Also called

*Gaussian*distribution. OK, many things in this world tends, and should do, to be normally distributed.
Any distribution is a representation of how the information or data is distributed. We mainly look for its central tendency (

*mean*) and variability (*variance*). That's why the normal distribution is usually written as:*N ~ (Mu, Sigma^2)*

For example: the weight of most adult (who still youth) people will normally be centered around some values. Yes, you right there is a diversity: some are slim and some are obese.

We may expect the average weight for people (example: ages 20 to 30) to be between 70 to 74 kg. OK, let's consider it as 72 (this is the mean value).

Let

*x*represents the weight of a random person. Thus,*Expected Value [x] = mean [x] = Mu = 72 kg*

If we have a sample, we can compute the variance (sigma^2) to indicate variability. But we may here think as following:

*Variance = Sigma^2 = Expected Value [(x-Mu)^2]*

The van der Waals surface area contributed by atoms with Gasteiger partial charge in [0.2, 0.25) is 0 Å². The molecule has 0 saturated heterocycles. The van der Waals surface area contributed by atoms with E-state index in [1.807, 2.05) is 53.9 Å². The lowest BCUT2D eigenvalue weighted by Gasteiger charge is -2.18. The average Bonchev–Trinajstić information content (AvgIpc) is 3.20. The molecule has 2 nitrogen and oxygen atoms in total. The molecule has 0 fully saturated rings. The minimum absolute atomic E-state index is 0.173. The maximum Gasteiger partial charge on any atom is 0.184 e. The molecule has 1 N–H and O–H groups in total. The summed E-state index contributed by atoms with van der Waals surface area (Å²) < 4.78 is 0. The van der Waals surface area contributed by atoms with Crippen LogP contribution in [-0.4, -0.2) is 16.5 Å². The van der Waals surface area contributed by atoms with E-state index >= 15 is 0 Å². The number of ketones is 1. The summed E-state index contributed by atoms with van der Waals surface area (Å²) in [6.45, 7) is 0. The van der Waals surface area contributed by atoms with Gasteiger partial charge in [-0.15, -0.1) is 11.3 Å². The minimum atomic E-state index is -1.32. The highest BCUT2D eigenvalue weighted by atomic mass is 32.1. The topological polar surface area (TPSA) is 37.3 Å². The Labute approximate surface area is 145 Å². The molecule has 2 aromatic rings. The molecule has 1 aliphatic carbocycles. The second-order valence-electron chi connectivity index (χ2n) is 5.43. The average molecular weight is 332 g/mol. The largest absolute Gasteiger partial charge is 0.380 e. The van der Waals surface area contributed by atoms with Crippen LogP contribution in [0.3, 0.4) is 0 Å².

*Standard Deviation = Sigma = square root [variance]*

Got it? The variance is just the

*squared*expected (average) difference between values of*x*and its mean*Mu*.
Assume that the weights could vary (in

*average*) +4 or -4 kgs from the mean value. Thus, we have*Sigma approx= 4*

*Variance approx= 16*

We may conclude, the probability distribution of youth people weight:

*weight = x ~ N (72, 16)*

Note: this is just an illustrative example where real information may be different depending on location or other factors.

Facts for any normally distributed data:

- Within
*1 sigma*distance/difference from the mean value (to left and right), there exist about 68% of data. - Within
*2 sigmas*distance/difference from the mean value (to left and right), there exist about 95% of data.

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